The virus that is March Madness finally struck our home.  On Sunday, at the end of the first round of games, I watched with my son as upset after upset slowly destroyed our brackets. Now in the end, who really cares how that goes, except that what is truly at stake isyour pride, your sports cred, and the emotional tug of the multiple allegiances you have built up over the years for so many different reasons.  The constant battle between your desire to have your brackets be right in this cultural classic and the reminder of your loyalties to your hometown teams, alma maters and plain old favorites makes  this time of year chock full of angst. How do I root against La Salle, the small Catholic college from my hometown of Philadelphia, who, as a little girl, I watched with my father compete in the original big five league along with Penn, St. Joe’s, Temple and Villanova?  The foundation for all that I love about basketball. How do I root for their opponent, the team I have picked to win in my bracket?  How could I not pick Iowa State to go to the final game? I watched them torture Kansas University three times during the season.  Surely they were underrated by the rest of the country, but surely I knew better. The same thing with Oklahoma State--hate 'em when we play them, love 'em when I have the luxury of choosing them in the tourney.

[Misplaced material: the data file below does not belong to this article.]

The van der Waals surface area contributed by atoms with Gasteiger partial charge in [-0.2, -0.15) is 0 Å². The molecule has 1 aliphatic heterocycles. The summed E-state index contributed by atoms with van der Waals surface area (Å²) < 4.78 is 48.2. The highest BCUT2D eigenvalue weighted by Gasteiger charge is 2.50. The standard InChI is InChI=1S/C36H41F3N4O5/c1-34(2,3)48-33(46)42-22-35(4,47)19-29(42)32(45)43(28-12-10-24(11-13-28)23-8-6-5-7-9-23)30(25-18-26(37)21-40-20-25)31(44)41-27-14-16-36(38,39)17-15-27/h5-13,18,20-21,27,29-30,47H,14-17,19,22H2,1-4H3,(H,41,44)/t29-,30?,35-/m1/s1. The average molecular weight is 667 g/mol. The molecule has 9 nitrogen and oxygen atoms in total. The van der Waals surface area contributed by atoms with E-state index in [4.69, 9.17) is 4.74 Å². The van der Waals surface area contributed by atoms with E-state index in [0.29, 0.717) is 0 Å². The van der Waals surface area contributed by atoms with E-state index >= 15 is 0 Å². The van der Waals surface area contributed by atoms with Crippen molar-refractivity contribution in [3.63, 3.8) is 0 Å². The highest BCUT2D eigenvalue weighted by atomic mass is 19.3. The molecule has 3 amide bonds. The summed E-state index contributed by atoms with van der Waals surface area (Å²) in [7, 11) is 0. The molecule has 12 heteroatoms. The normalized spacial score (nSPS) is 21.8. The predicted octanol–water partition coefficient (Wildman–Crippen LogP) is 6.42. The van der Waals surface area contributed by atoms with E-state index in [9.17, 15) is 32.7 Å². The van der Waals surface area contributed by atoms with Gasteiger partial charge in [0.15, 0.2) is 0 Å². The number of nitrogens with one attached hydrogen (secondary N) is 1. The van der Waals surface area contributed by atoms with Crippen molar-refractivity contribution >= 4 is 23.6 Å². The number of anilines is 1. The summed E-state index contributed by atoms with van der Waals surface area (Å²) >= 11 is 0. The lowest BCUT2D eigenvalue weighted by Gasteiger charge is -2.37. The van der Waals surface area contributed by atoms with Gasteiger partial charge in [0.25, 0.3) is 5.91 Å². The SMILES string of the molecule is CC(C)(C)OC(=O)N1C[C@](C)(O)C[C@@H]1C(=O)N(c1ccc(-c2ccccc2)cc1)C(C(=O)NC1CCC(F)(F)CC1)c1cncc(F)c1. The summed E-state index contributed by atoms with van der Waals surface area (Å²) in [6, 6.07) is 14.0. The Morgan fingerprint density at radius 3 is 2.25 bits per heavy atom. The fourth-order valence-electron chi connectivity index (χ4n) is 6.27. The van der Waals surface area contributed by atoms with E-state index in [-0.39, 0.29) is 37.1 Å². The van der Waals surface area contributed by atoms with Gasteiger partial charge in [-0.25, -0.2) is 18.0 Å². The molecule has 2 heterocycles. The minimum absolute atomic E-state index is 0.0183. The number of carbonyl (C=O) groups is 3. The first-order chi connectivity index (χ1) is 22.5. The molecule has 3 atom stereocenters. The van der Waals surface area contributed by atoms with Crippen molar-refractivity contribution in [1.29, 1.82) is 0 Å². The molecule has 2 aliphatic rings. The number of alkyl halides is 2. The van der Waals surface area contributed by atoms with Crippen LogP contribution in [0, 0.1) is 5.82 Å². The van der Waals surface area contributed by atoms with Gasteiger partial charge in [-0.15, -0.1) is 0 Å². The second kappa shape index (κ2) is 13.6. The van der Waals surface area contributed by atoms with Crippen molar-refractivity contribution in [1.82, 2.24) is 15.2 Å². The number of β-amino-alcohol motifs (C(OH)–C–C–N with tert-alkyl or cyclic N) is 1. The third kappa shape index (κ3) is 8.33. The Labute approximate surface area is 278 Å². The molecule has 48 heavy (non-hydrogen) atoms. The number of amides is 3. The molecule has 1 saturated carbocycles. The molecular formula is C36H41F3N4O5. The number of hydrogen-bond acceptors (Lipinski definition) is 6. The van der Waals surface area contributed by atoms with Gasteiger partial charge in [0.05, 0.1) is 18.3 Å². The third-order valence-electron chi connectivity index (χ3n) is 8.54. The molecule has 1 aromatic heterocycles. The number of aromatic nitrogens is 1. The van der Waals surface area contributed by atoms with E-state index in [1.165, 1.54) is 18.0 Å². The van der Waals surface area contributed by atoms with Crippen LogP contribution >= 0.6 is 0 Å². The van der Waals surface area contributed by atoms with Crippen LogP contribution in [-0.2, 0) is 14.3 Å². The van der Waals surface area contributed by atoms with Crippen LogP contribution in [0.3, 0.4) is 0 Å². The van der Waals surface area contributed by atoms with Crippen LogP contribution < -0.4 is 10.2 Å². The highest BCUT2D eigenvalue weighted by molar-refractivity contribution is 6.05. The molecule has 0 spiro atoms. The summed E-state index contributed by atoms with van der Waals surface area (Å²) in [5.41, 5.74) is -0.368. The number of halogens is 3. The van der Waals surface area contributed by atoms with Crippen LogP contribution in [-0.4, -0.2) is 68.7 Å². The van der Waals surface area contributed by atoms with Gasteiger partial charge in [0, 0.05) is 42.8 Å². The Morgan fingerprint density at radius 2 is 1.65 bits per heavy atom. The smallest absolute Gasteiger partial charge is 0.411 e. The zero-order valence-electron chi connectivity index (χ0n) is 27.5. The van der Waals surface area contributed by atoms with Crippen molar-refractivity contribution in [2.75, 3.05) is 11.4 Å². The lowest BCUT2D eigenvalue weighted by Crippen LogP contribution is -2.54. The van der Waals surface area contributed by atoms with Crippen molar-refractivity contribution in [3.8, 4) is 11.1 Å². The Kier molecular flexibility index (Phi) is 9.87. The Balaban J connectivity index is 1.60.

I run a business that specializes in team color apparel.  I live in the midwest when not working in NYC, and work in an office staffed by total fashionistas.  Who is near last in the office bracketology, you ask?  Yours truly, of course.  This past week as I was licking mysecond round wounds and lamenting my near last place standing in the bracket, I asked the ladies at the top of the heap, just how did they choose their teams.  Did I feel better or worse after this conversation?   I will let you be the judge.  One, a fabulously talented young woman from Great Britain, confessed that she chose her teams based on the whether they sounded like they were from an obscure American place, like Oregon or Florida Gulf Coast.  Well, clearly that worked.  The next expert I asked chose her teams basedon the warm and fuzzy nature of their mascot. A badger over a beaver?   In the zoological hierarchy, I clearly don’t know who isthe most fierce of the two. They sound like they are from the same family, but clearly, based on mascot logic, the beaver was the better choice. Why wouldn’t you root against a cyclone?  We have all collectively suffered at the hands of one too many natural disasters these days,  perhaps the logic was not misplaced. From Kansas state to Davidson, to Illinois to Miami, the disappointment seemed to be never ending to me and I never ever personally attended any of these schools.   So for those of you who did and still do, my sympathies go out to all of you whose hearts were broken this championship season of march 2013.


As I eagerly awaited this holiday weekend chock full of third round action, despite all of the angst we have all shared up until now,  Ismiled and was thankful for all of the overriding joy that in the end we all share these three weeks in Spring.  May the games begin again and may the best, the fuzziest, the most obscure, the most talented, the best looking, the kindest, the smartest, and the most athletic team win. To quote the king of beers: “here we go.”